In addition, the Commission has also obtained a copy of a February 2005 Communist Party document—Plan 184—indicating that plans to rid the country of the “illegal Protestant religion” are still fully functioning in some places. Plan 184 is an update on a booklet, “Direction for Stopping Religion,” used by security forces in the 1990s. The new document was released in the same month that the Prime Minister’s “special instructions on Protestantism” and the new “decree” on religious affairs took effect, legal changes expected to have a positive effect. Plan 184 does not mention the new laws, but refers only to the Communist Party Central Committee’s resolution on religion of January 2003. It was at that Central Committee meeting where local cadres were urged to “stamp out” democracy, free speech, and religious freedom advocates, internet users, and missionaries who were determined to be undermining the Party’s authority.
Nonetheless, Plan 184 is a disturbing discovery and we hope that the Vietnamese government can immediately repudiate it and its contents. When the Vietnamese government issued the new instructions and decrees in February and March of 2005, the Commission viewed this as a positive step toward structural change. However, at the time, we suggested waiting for the law to be implemented fully before determining whether it was going to improve religious freedom conditions in Vietnam.
Though it is too soon to tell, the initial results are in, and Vietnam’s recent legal reforms regarding religious affairs are either being ignored by Vietnamese security forces or used as a basis for ongoing abuses of religious freedom.
Because we have not seen positive results from promised legal reforms, the Commission believes that it is too soon to lift the CPC designation.
We know that human rights remain a problem for U.S.-Vietnam relations. But the question that always arises is, what can we do about it?
The Commission’s 2005 Annual Report includes policy recommendations that we believe can improve U.S. human rights diplomacy for Vietnam. In general, the Commission recommends that U.S. diplomatic and assistance programs be expanded and re-prioritized to directly promote freedom of religion and related human rights in Vietnam. Non-humanitarian assistance programs have been declining in Vietnam, except for new HIV/AID funding and assistance programs to help Vietnam enter the WTO. We believe that new public diplomacy, economic development, and technical assistance programs should be targeted to address ongoing human rights problems.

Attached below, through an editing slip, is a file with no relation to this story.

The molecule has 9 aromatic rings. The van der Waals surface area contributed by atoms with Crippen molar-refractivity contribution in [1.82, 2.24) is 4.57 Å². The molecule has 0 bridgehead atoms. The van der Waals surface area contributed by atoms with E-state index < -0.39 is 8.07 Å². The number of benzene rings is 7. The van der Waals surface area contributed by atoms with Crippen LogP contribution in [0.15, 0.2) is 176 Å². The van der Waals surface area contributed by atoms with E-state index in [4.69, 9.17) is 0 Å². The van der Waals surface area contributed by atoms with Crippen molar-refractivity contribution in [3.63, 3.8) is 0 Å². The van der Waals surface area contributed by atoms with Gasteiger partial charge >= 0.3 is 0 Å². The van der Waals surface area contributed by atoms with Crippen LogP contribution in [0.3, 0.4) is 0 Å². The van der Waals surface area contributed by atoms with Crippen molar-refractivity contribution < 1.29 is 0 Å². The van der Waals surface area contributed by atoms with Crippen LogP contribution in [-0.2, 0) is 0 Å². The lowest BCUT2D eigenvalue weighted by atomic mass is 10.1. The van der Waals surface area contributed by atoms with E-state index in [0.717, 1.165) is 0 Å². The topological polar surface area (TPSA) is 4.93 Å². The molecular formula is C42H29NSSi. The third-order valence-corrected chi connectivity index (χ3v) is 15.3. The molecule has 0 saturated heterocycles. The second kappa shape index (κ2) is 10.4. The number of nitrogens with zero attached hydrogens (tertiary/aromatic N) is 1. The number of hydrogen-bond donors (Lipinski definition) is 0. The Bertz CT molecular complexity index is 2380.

We have made specific recommendations for congressional and Administration action in the areas of public diplomacy, economic development, education, good governance, and rule of law programs for Vietnam.
I have included a copy of the Commission’s recommendations as part of my testimony.
If the government of Vietnam were to take further steps to honor its international commitments and improve its respect for human rights, U.S.-Vietnam relations would improve for the long term and serve as the basis for a strong and healthy relationship built on mutual interests, the rule of law, and the non-negotiable demand of human dignity.
Thank you Madame Chair and Members of the Caucus. I welcome your questions.
Commission Recommendations: Vietnam
Following the designation of Vietnam as a CPC, the Commission has recommended that the U.S. government should:
- identify those Vietnamese agencies and officials who are responsible for particularly severe violations of religious freedom and vigorously enforce section 604 of IRFA with respect to Vietnam, rendering inadmissible for entry into the United States any Vietnamese government official who was responsible for or directly carried out such violations; and
- re-prioritize human rights programming and technical assistance in Vietnam by dedicating no less than $1 million for FY 2005 and FY 2006, if discretionary funds are allocated to Vietnam above its annual earmark, to new or existing programs that will directly promote freedom of religion and belief and related human rights in Vietnam.
With regard to religious freedom conditions in Vietnam, in addition to recommending that Vietnam be designated a CPC, the Commission has recommended that the U.S. government should:
- make clear to the government of Vietnam that ending violations of religious freedom is essential to the continued expansion of U.S.-Vietnam relations, urging the Vietnamese government to:
–establish a non-discriminatory legal framework for religious groups to engage in peaceful religious activities protected by international law without requiring groups to affiliate with officially registered religious organizations; for example:
- allow the Unified Buddhist Church of Vietnam to register and operate independently of the official Buddhist organization, the Vietnam Buddhist Sangha;
- allow leaders chosen by all Hoa Hao adherents to participate in the Executive Board of the Hoa Hao Administrative Council or allow a separate Hoa Hao organization to organize and register as the Hoa Hao Central Buddhist Church with the same privileges as the Administrative Council;